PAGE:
When I first heard about Gamer Goo, I thought it had to be a gag, like novelty vomit or fake dog poop. "Hand lotion created for gamers?" Come on. That's either Onion-level irony or a barefaced marketing scam. An interesting product with a relevant hook that actually does what it promises was not on my list of predictions.
Gamer Goo—I still haven't decided whether the name is brilliant or just awful—was founded by Justin Clark, whose inspirational story is about as prosaic as they come. "My hands got sweaty when I played," he said. "I got tired of wiping them on my pants between games or embarrassingly passing a controller with sweat on it to my buddies." So he decided to do something about it.
Justin Clark is not a chemist, but he became acquainted with one while working on his MBA at Florida Tech. Together with a biomedical engineer they spent six months putting together a bewildering array of isopropyl alcohol, silica, glycerin, xanthan gum, eucalyptus globulus leaf oil, and numerous other essential oils and chemicals that ultimately became the Goo.
The lotion promises to improve your grip on mice and controllers by keeping your hands dry while you're playing, even if you're a profuse sweater. The complex theory goes something like this: Sweat causes slippage, and so no sweat means no slip. It's also an invigorating balm, the marketing slip says, coming in three powerful, nigh-intoxicating scents—cinnamon, peppermint, and orange—that will keep you alert and focused through even the longest, most grueling gaming sessions.
Sure enough, the first thing I noticed when I received my Goo in the mail was the distinct cinnamon smell powering through the squeeze bottle, the ziplock bag containing the bottle, and the padded envelope it was shipped in. The peppermint and orange aren't anywhere near the same level of nasal kapow, but the cinnamon is strong. Not offensive, unless you really dislike cinnamon, but very much in your face. (Tip: If you don't like cinnamon, stick with the peppermint. I’m serious, this stuff is not subtle.)
Getting the Goo on my hands was an unexpected emotional roller coaster. It's very thin and watery when it first goes on, much more than your conventional moisturizer, which was initially alarming. My mind flew back to my original assumption that the "Gamer Goo" was an uncomfortably literal gag, and I'd just squirted it all over my hands. After a few seconds of rubbing it grew very sticky, like a thick puddle of spilled orange juice. That, somehow, was even worse. Any thoughts I had of at least getting some half-decent moisturizing out of this stuff immediately went out the window.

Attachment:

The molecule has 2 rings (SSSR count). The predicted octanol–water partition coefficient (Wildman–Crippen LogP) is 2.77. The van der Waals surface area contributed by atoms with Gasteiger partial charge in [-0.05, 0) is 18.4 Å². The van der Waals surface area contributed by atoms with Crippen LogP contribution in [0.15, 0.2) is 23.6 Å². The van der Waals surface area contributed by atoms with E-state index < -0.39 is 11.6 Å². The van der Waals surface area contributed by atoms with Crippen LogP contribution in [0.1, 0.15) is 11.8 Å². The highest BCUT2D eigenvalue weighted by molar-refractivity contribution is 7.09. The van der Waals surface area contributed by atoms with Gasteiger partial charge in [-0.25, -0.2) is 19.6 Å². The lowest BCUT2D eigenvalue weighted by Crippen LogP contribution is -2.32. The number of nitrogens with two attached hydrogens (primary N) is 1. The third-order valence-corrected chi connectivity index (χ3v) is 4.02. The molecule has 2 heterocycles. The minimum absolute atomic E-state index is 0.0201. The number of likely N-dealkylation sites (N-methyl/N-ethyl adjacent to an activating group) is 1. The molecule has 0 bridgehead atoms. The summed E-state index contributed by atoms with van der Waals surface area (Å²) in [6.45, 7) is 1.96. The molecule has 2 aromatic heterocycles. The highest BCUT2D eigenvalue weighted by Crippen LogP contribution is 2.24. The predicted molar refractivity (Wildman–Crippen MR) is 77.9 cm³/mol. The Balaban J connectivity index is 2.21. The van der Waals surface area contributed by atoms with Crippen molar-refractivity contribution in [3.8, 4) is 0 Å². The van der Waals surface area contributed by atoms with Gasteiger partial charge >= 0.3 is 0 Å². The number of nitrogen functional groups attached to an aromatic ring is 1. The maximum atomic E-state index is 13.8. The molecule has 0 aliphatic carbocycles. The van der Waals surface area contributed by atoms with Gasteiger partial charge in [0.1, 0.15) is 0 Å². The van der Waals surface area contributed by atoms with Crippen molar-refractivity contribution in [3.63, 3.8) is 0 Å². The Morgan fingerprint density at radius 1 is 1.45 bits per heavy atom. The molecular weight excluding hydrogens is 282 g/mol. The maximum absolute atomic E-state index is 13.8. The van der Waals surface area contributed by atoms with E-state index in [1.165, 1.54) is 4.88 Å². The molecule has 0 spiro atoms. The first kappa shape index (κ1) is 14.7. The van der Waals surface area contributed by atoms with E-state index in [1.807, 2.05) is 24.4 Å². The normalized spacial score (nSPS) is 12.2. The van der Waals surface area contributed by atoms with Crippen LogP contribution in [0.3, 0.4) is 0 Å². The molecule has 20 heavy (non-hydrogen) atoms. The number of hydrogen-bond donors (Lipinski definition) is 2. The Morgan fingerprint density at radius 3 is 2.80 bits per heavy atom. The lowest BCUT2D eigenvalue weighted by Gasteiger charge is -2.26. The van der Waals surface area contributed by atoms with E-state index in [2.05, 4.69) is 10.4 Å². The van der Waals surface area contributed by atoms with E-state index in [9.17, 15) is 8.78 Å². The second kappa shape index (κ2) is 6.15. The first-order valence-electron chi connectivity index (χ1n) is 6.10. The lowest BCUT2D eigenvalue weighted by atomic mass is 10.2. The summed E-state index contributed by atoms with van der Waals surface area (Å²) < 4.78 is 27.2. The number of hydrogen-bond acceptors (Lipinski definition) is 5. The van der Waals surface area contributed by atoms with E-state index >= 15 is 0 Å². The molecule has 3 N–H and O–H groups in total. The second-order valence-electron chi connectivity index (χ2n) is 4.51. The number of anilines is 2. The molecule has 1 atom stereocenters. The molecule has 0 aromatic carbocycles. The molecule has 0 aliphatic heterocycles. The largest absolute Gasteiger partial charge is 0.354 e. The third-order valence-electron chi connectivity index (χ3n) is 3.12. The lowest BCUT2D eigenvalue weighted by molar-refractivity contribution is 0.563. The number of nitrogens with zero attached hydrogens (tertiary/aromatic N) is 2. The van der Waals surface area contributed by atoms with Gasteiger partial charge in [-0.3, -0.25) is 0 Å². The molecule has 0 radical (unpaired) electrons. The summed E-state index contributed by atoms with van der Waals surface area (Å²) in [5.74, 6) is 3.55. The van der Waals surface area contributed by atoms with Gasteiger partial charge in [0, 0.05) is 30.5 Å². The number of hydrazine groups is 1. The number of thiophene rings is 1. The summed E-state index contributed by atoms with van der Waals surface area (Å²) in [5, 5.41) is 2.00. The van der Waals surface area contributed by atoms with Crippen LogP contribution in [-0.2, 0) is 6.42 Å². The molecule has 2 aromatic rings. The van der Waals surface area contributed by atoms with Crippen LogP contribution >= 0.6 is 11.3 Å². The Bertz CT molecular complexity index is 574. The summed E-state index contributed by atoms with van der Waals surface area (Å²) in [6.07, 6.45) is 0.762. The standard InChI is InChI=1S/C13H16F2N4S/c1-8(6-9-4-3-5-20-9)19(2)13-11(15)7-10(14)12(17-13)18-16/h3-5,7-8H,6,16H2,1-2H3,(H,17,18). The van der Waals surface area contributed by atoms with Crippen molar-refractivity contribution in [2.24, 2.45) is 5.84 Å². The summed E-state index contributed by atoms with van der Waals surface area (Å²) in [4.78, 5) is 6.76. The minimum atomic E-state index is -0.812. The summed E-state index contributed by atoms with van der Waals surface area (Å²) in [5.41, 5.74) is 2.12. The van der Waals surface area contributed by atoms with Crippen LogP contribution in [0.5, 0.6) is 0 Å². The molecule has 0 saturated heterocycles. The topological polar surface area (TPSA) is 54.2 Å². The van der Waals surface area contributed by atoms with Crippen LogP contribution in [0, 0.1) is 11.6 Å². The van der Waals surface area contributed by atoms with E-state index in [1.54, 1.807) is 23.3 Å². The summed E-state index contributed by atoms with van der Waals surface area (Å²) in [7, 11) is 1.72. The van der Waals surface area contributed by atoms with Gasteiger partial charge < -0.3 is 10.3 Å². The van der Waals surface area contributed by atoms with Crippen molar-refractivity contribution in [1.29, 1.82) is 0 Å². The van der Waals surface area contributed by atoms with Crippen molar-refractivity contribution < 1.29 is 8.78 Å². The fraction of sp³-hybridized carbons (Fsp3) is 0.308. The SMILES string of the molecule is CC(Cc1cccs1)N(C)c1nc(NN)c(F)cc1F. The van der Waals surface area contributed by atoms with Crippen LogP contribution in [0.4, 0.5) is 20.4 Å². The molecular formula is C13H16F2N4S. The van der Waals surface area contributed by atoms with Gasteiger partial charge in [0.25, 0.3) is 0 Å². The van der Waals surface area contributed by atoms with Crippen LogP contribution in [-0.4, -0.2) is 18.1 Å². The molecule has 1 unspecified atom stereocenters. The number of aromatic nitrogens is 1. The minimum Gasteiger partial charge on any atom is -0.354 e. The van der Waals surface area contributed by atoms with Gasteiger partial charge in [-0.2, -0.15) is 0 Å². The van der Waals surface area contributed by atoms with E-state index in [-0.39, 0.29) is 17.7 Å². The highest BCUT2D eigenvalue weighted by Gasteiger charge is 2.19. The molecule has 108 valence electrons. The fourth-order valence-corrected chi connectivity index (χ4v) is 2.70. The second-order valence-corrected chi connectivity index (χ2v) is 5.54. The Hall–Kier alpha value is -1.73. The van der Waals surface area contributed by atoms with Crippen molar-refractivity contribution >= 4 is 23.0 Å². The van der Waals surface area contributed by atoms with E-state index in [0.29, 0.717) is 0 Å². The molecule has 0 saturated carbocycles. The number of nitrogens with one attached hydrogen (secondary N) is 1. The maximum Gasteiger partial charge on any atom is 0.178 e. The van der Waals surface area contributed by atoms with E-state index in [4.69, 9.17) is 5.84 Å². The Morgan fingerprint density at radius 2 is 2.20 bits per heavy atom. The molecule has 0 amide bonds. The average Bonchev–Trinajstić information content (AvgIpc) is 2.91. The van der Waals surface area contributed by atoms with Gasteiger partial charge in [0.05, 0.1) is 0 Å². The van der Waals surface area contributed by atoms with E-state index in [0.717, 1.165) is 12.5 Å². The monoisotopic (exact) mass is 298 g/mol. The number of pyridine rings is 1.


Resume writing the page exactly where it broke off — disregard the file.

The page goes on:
But then it started to dry into a powdery layer, not sticky at all and not even visible, but still very obviously present. The scent was gone too, replaced by a very faint whiff of something vaguely chemical, like a cheap soap. I think my hands looked slightly whiter than normal after the Goo dried, but as a Canadian boy born and bred, judging the relative whiteness of my skin tone is an iffy proposition at best.
I'm not a professional gamer and I don't suffer from unusually sweaty palms, but I do play an awful lot of games and my current fling with Subnautica has been causing me considerable stress. The Goo was clearly doing something: It didn't give me a Charles Atlas grip where before my hand was sliding around like an over-excited Peewee hockey team, but when I put the clutch on my mouse and pounded the keys with the desperation of a man who needs to get out of the water right the hell now (Subnautica is very scary), everything feels slightly more secure and certain.
Does it actually work? The "energy and focus" bit is pure marketing guffola: Gamer Goo's got a powerful smell, sure, but it goes away quickly and I'm not convinced of the energizing efficacy of an overcharged air freshener.
But for improving grip, I'm going to say yes, it really does. The antiperspirant layer is distinct and effective, and it holds up well under pressure—at least as much pressure as I was able to generate. It's obviously situational: Everyday gamers who don't suffer from palmar hyperhidrosis probably won't have a lot of use for it, and it's clearly more useful for holding on to a controller than a mouse. But if you're dealing with the aggravation of a slippery grip (or the embarrassment of passing a wet one to your buddies), I can't believe I'm saying this, but Gamer Goo is worth a try.